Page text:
Sichuan Watercress and Fried Egg Peanut Noodles by Diana Kuan

One of my favorite dishes to make in the summer is Sichuan peanut noodles. I can recall back to a summer 8 years ago when visiting Chengdu, the capital of Sichuan province.

It was an incredibly hot day, yet many locals were sitting outdoors, under the hot sun, eating their lunches. Many were eating Sichuan peanut noodles, with chicken, pork, tofu, or simply eggs on top. To Americans it may not seem intuitive to hunger for a bowl of spicy noodles on a sweltering day, but for the Sichuanese, their idea is that the more spicy food you eat, the more you perspire, and the more you perspire, the more your body cools itself down.

I’ve taken this bit of Chinese medicinal wisdom with me since that trip. I crave spicy food year round, and Sichuan peanut noodles are easy to whip up and a great dish to use watercress in. I’ve decided to forgo the meat for this dish and use fried eggs instead, which are a very standard topping for noodles at lunch, especially for students and office workers on the go who need a quick meal before heading back to their desks. Every Chinese meal should have protein, starch, and vegetable, and these noodles conveniently fit that idea onto one plate. The watercress gets flavored with shallots, garlic, and ginger, and the noodles are toss in a delicious sauce that seems complex, but is simple to whisk together.

And if you prefer, you can, of course, enjoy these in the comfort of AC instead of out in the sun.


Serves 4


  1. Bring a pot of water to boil and cook egg noodles or spaghetti until al dente, or the minimum amount of time according to package instructions. Drain immediately, rinse with cold water, and drain again. Toss with the sesame oil and set aside.
  2. Heat a large skillet over medium-high heat. Crack the eggs into a small bowl, then once the oil is hot enough, carefully pour the eggs into the hot oil. After 1 minute, lower the heat to medium so the bottoms get crisp without over-browning while the egg yolks are still setting. Cook for another 2 to 3 minutes to your desired level of doneness. (If the egg whites around the yolk are taking a while to set, use a fork to poke holes around the outside of the yolks. This way, the uncooked egg whites on top can seep through, make contact with the pan, and get cooked.) When the eggs are done, transfer to a plate, sprinkle the salt and crushed red pepper flakes evenly over them, and set aside.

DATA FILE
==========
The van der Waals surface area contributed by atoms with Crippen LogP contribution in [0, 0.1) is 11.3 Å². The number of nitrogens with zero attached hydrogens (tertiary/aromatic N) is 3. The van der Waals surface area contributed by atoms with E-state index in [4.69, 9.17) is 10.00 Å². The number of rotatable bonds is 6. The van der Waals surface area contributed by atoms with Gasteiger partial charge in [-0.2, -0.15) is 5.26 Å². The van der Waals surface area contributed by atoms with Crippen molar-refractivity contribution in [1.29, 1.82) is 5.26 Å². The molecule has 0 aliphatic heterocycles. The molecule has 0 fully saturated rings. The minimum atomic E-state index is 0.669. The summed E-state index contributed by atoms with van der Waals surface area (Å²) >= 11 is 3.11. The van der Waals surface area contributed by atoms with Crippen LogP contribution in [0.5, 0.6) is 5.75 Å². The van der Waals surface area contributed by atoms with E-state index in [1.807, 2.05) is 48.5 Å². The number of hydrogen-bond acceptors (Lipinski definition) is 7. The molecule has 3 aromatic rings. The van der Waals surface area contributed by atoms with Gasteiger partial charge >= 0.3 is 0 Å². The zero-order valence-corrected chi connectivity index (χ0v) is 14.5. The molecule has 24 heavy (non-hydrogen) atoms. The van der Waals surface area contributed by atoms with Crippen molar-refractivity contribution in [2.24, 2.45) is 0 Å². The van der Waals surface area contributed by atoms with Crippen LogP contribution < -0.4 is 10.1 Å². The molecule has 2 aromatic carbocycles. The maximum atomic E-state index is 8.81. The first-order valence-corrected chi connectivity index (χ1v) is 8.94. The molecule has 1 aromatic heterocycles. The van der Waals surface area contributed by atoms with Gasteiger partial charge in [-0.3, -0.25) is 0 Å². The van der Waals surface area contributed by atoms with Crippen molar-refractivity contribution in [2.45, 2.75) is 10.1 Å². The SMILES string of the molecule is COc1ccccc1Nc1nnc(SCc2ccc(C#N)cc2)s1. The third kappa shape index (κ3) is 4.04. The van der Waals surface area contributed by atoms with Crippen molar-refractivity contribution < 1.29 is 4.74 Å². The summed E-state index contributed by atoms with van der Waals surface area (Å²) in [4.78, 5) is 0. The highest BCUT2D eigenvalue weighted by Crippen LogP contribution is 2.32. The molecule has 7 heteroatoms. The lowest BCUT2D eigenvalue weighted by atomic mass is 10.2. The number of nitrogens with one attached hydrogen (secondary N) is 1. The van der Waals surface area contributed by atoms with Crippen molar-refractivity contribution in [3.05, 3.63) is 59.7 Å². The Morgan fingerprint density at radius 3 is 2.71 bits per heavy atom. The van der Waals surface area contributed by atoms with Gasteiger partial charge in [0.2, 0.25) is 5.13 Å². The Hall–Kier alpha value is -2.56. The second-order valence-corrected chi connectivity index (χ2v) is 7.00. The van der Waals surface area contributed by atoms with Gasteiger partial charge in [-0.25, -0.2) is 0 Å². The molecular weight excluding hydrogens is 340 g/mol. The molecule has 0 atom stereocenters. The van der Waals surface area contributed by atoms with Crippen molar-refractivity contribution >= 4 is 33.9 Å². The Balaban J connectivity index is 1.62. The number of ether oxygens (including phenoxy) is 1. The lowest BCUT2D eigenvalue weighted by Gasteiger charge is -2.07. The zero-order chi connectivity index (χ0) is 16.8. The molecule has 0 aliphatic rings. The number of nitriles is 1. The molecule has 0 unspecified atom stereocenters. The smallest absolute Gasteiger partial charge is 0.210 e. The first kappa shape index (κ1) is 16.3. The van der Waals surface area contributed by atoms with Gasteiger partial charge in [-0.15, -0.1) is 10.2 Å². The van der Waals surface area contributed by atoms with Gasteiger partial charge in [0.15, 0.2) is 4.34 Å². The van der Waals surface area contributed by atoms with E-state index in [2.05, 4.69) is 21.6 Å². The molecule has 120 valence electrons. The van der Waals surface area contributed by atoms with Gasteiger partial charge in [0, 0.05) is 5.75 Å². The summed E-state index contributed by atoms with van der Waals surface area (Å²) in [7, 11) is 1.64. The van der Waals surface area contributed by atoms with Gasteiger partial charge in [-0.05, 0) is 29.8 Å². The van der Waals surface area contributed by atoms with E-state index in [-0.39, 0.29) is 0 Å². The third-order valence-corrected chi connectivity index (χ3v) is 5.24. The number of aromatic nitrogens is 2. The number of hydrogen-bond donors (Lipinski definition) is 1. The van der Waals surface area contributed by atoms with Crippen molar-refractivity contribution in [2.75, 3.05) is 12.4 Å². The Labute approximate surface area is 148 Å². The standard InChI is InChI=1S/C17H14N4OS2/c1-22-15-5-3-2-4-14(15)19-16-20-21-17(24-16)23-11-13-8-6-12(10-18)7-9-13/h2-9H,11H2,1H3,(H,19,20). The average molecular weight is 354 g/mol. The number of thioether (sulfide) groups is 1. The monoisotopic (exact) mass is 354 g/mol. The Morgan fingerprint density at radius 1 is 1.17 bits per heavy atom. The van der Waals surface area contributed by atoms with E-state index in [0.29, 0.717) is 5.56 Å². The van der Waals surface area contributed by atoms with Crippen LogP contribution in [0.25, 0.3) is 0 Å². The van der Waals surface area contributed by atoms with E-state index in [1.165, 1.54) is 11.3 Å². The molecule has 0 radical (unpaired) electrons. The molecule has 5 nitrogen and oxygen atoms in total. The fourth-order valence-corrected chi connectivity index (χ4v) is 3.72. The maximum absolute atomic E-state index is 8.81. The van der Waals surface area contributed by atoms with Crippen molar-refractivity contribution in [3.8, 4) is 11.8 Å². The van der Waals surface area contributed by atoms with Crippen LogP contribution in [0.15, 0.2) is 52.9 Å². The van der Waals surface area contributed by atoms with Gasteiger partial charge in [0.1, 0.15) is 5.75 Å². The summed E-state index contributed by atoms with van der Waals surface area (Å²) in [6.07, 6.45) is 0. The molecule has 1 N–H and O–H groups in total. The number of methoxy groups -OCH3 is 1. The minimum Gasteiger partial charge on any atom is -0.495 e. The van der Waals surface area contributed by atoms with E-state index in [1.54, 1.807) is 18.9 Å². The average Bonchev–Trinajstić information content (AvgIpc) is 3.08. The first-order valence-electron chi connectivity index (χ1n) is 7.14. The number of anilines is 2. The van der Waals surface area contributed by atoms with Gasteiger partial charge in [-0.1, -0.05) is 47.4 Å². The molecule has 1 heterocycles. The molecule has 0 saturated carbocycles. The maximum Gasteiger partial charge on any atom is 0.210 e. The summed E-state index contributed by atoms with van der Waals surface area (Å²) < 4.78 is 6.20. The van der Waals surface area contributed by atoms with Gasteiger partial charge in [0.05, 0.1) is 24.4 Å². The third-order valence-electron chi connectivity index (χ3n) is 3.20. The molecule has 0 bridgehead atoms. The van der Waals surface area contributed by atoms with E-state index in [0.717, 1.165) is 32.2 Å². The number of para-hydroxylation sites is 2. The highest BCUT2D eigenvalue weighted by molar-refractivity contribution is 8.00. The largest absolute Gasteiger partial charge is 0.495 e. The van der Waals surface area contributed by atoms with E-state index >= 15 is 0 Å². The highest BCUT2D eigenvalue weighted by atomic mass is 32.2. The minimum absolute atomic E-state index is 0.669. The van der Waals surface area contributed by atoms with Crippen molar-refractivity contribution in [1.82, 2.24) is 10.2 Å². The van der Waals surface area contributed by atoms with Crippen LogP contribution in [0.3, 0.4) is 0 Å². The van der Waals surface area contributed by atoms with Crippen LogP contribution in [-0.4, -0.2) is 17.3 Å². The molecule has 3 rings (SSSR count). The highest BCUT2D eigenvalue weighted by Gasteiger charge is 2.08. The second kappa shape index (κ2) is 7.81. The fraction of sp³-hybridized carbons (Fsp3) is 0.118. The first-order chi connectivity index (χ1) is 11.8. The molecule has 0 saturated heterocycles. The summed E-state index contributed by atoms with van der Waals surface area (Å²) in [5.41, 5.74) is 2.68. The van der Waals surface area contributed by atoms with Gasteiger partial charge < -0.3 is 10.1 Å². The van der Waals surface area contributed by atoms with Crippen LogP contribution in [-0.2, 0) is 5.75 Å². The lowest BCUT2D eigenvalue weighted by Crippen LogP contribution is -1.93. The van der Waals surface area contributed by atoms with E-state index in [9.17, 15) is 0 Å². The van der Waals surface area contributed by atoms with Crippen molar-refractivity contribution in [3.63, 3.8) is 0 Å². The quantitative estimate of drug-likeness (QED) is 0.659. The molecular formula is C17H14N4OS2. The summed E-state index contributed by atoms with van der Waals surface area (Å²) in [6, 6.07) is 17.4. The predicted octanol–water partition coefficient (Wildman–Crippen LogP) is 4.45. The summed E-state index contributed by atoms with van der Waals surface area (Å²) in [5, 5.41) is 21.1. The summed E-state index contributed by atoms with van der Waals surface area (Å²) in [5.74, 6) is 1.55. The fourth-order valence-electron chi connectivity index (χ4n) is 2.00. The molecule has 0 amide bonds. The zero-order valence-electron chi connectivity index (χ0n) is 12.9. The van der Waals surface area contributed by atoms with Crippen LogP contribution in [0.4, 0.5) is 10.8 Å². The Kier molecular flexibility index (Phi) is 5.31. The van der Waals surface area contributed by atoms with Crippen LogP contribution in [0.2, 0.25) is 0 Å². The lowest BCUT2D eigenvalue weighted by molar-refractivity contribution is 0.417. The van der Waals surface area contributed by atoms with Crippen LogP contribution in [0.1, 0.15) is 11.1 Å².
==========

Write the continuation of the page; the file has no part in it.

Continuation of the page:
3. In a small bowl, whisk together the peanut butter, sesame paste or tahini, soy sauce, rice wine, and 2 tablespoons of water until smooth. Stir in the chili oil. Set the peanut sauce aside.
  4. In another large skillet, heat the vegetable oil over medium-low heat. Add the shallots, garlic, and ginger and sauté gently for 1 minute, until aromatic. Add the sauce and allow it to simmer for a few seconds. Add the watercress and toss with tongs until the watercress is wilted, about 1 to 2 minutes. Remove from the heat and toss the peanut sauce and watercress with the noodles. Divide onto 4 separate plates, top each plate with an egg, and serve.

For more great recipes from Diana check out her blog, Appetite for China


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